For all 260 lines, a genome-wide panel of single-nucleotide polymorphisms (SNPs) was sequenced by re-sequencing technology using an Illumina HiseqTM2000 platform. Each sample was deep sequenced to approximately 20-fold to generate a total of 13.71 billion raw paired-end reads. After removal of low-quality reads by filtering, the remaining clean reads were aligned against a reference genome of Populus trichocarpa,1 deriving a total of approximately 12.76 million high-quality SNPs. After sequencing and the removal of low-quality sequence, workflow consisting of 3 major steps was employed: mapping, improvement and variant calling. For mapping, BWA-0.7.52 was firstly used to prepare the Burrows Wheeler Transform index for the reference using the index command, the MEM mode was applied to align reads to genome, with -R paramter designating the reference. SAMTOOLS-1.9 version3 used command of fixmate and sort to order the mapped sequence into coordinate order within BAM file. For improvement step, all BAM files from each sample were merged and indexed respectively using the merge and index function. For the variant calling step, bcftools mpileup command was used to convert BAM into BCF file, which contained all genomic positions, using -Ob -f -vmO z parameter. Variant filtration was performed using bcftools filter to derive the final VCF file to recode the genotype at genome-wide level, parameter of -s LOWQUAL -i ‘%QUAL>20’ were set to seperate true SNPs from error SNPs. Using Vcftools (Danecek et al., 2011), SNPs with a sequencing depth greater than 12, p-value of Hardy Weinberg equilibrium test greater than 0.05, minor allele frequency greater than 5%, and a missing rate and heterozygosity less than 10% were screened for further association studies. These criteria were satisfied by a set of 81,839 SNPs. For natural population, some SNPs segregated into 2 genotypes, still there were SNPs segregated into 3 genotypes, but their segregation ratio do not necessarily follow 1:1 or 1:2:1. Nonetheless, we use “testcross” and “intercross” to refer to these segregation types, but without considering the segregation ratio. SNPs of intercross type had 2 homozygous genotypes and 1 heterozygous genotype in natural population, while the testcross SNPs had 1 homozygous and 1 heterozygous genotype. All SNPs included 53,094 intercross markers and 28,745 testcross type of markers. The genotyping data in a format of VCF file were submitted to the European Variation Archive,4 with a project ID of PRJEB36028.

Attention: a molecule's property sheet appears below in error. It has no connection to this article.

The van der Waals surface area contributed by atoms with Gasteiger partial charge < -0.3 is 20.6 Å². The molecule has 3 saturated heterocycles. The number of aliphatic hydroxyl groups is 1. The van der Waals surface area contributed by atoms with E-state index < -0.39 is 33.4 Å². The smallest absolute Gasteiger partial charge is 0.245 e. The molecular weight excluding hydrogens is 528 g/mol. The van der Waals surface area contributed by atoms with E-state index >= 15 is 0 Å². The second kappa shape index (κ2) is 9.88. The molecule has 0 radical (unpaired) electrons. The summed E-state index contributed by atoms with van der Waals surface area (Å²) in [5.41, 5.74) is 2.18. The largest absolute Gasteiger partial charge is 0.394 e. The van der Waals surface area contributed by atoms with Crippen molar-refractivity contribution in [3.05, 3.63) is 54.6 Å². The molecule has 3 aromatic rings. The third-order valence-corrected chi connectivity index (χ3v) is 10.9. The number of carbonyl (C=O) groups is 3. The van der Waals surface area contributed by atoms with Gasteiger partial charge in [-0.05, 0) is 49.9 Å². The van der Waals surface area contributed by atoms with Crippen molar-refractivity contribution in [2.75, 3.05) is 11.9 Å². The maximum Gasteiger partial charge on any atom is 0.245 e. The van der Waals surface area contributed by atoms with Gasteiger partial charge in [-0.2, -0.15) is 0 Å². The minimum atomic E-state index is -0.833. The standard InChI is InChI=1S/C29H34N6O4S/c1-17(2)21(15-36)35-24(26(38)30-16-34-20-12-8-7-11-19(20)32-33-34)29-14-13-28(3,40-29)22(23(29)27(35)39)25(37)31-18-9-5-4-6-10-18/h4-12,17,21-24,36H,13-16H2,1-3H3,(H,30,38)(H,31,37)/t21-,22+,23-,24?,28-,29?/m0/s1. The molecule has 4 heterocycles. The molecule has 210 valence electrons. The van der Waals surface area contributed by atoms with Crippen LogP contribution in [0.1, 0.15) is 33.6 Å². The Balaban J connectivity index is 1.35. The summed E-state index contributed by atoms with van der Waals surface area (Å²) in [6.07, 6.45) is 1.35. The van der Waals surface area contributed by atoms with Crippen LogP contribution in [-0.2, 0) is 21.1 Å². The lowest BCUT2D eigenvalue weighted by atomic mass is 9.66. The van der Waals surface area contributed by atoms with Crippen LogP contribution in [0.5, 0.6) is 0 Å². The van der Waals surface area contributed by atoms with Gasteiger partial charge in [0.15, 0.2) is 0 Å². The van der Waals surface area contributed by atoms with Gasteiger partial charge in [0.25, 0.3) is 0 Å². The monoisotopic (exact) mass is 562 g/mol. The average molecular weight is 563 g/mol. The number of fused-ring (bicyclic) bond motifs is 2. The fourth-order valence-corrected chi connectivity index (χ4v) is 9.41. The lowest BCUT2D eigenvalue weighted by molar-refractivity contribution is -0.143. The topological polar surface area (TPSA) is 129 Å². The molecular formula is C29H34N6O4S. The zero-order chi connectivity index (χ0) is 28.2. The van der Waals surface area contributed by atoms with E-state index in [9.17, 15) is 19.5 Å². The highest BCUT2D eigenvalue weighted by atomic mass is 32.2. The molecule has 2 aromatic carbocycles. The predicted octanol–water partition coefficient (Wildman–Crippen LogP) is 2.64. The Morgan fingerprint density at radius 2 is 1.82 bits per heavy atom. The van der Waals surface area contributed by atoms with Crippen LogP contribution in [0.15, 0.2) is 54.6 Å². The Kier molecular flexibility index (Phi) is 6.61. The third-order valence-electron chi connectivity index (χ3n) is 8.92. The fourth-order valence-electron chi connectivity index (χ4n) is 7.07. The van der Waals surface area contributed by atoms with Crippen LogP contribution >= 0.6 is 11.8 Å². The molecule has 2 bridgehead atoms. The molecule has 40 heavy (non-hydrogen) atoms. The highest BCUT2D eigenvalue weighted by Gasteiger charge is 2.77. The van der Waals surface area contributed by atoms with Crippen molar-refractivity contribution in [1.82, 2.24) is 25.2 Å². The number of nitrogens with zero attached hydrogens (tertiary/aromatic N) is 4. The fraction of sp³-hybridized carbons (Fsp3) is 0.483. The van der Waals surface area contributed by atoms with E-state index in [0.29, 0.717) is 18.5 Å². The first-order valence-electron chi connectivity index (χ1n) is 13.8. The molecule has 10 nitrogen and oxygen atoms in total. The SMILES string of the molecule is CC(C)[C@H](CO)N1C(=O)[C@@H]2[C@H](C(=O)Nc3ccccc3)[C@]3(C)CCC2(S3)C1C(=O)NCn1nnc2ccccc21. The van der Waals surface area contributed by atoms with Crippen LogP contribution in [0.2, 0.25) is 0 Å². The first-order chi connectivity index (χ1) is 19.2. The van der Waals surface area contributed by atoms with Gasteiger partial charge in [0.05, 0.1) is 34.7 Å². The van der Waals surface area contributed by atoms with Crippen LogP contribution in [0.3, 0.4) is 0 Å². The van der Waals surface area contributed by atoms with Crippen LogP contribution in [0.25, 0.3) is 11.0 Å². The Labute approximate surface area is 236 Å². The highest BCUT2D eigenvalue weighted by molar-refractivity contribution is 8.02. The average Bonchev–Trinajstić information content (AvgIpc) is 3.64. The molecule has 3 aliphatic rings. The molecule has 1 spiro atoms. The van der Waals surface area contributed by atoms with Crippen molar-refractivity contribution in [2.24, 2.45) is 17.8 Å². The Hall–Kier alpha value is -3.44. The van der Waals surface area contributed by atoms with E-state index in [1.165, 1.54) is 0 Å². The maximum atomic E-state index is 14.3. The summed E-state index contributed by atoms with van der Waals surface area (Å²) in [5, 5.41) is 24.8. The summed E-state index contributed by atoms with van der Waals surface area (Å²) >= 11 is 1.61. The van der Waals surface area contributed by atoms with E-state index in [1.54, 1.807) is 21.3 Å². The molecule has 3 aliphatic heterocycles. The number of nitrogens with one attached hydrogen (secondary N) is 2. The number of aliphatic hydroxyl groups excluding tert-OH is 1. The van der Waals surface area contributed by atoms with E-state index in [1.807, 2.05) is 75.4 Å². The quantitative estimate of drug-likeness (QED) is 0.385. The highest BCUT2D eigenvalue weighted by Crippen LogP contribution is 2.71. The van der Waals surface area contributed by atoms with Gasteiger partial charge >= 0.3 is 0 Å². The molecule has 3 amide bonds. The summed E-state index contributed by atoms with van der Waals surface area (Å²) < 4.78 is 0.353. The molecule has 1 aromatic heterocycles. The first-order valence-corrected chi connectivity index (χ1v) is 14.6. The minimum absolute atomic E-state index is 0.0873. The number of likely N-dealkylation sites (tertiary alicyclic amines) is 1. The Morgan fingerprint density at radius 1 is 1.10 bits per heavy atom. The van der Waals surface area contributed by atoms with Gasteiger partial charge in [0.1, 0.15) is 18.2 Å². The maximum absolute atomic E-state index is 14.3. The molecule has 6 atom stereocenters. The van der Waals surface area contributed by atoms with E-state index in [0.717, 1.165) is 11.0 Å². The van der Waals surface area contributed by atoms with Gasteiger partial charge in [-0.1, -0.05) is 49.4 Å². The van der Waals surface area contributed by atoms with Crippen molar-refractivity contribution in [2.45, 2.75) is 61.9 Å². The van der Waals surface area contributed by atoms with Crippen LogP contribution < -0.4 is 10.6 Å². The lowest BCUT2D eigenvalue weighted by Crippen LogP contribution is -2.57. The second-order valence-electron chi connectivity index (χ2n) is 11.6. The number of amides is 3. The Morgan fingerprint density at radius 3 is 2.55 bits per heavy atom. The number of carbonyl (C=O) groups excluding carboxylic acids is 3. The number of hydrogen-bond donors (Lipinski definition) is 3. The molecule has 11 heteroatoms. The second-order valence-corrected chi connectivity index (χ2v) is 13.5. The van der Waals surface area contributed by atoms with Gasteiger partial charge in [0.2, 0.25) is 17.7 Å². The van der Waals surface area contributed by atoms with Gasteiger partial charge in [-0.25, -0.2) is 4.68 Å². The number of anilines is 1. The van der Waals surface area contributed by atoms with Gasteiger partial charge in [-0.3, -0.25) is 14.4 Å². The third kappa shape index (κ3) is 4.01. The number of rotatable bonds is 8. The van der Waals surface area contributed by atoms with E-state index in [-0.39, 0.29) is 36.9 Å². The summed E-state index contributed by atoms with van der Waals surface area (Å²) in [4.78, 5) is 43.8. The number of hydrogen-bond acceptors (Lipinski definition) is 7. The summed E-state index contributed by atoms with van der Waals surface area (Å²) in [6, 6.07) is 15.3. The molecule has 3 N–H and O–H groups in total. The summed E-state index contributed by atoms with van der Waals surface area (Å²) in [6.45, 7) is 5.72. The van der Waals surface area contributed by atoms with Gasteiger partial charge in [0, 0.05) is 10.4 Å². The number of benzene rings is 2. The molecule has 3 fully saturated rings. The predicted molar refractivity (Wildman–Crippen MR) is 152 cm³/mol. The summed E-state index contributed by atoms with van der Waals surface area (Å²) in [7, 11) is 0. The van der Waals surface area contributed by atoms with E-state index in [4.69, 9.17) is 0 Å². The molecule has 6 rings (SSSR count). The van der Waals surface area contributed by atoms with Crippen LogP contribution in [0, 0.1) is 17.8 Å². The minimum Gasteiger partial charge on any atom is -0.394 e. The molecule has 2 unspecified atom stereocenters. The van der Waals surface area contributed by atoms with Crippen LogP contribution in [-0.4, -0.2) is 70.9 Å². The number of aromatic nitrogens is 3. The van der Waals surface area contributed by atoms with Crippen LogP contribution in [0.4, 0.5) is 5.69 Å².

Population Structure and Calculation of FST and QST

FastStructure (Raj et al., 2014) was used to infer population structure from the large SNP dataset. Combining individual genotypes from both high- and low- altitude, this software identified K = 2 as the optimal group number for the whole population, as likelihood peak can be seen for K = 2 from Supplementary Figure S2A. All 260 genotypes can be divided into 2 subgroups. The high-altitude contained 97 and 22 genotypes, forming sub-population 1 and 2, the low-altitude population contailed 9 and 132 genotypes for sub-population 1 and 2 (Supplementary Figure S2B). Therefore, a total of 106 and 154 genotypes constituted the “real high altitude population” and “real low altitude population,” with the high- and low-altitude provenance occupying the ratio of 97/106 and 132/154. Further association study of shape was based on the two adjusted sub-populations.

With the normalized morphological shapes, we derived the detailed shape trait of leaf length, leaf width and leaf area using the home-made R script. Analysis of variance (ANOVA) were performed to calculate the within-deme variance (σGW2) and between-deme variance (σGB2) for each trait. Equation of QST=σGB2/(σGB2+2σGB2) was employed to QST values with the 3 traits (Raeymaekers et al., 2007). From all 81,839 SNPs, we selected 68867 neutral SNPs using their genomic position information, comprising 53063 SNPs locating at intergenic DNA sequence, 15575 SNPs residing at intron region, and 229 synonymous SNPs at exon region. Based on neutral SNPs, FST were calculated using the diveRsity package with R language (Keen et al., 2013).

ANOVA Analysis of Shape Traits